If you think Latin Americans only immigrate to the United States, think again, a scholar said on June 24 at Fordham.
Tomas Calvo Buezas, Ph.D., founder and director of the Center for the Studies of Migration and Racism at Computense University in Madrid, discussed the influx of Latin Americans into Spain at Fordham’s Rose Hill campus in the Bronx.
“Spain has always a country whose citizens have migrated out,” Calvo Buezas said. “That changed because Spain has ceased being a poor country. Today it is a rich country and it supplies jobs.”
Latin American emigrants flock to Spain, mostly to fill positions in child and eldercare, construction and agriculture, he said. Though the majority of Spain’s immigrant workforce is from nearby Morocco, some 40 percent of Spain’s immigrants hail from Latin America, in particular Ecuador, Colombia, Bolivia, Peru, Brazil and Paraguay. Emigrants from the Dominican Republic are also becoming part of Spain’s immigrant workforce, Calvo Buezas added.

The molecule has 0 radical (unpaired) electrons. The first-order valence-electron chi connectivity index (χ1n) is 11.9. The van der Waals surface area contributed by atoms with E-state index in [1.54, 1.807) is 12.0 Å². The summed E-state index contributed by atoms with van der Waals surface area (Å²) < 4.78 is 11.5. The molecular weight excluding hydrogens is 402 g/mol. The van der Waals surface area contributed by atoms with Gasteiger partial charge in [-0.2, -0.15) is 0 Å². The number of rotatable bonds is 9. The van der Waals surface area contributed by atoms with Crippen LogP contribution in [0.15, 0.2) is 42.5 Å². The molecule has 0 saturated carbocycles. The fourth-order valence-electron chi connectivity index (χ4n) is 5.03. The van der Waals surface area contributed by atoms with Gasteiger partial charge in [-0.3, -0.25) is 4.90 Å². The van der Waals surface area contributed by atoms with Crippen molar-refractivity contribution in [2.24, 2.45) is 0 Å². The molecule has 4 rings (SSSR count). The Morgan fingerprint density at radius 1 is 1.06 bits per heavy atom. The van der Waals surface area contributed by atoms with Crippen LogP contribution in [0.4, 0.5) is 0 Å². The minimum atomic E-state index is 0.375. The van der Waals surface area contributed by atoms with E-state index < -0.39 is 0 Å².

There are approximately 5.3 million Latin American immigrants in Spain, he said, approximately a half million to 1 million of whom are undocumented.
Latin American women make up 10 percent of the country’s population, but produce 23 percent of Spain’s children, Calvo Buezas said. Children of Latin Americans are finding success in Spanish public schools because there is little to no language barriers and the education system is well respected, he added.
Immigrants also enjoy a generous health care system in which even the undocumented can seek help at any private or public hospital.
While racism toward Latin American immigrants does exist in Spain, research by his center has found that it is not particularly strong, Calvo Buezas said.
“There is no huge conflict,” he said.
Calvo Buezas’ lecture was sponsored by the Department of Sociology and Anthropology and attended by interdisciplinary faculty members.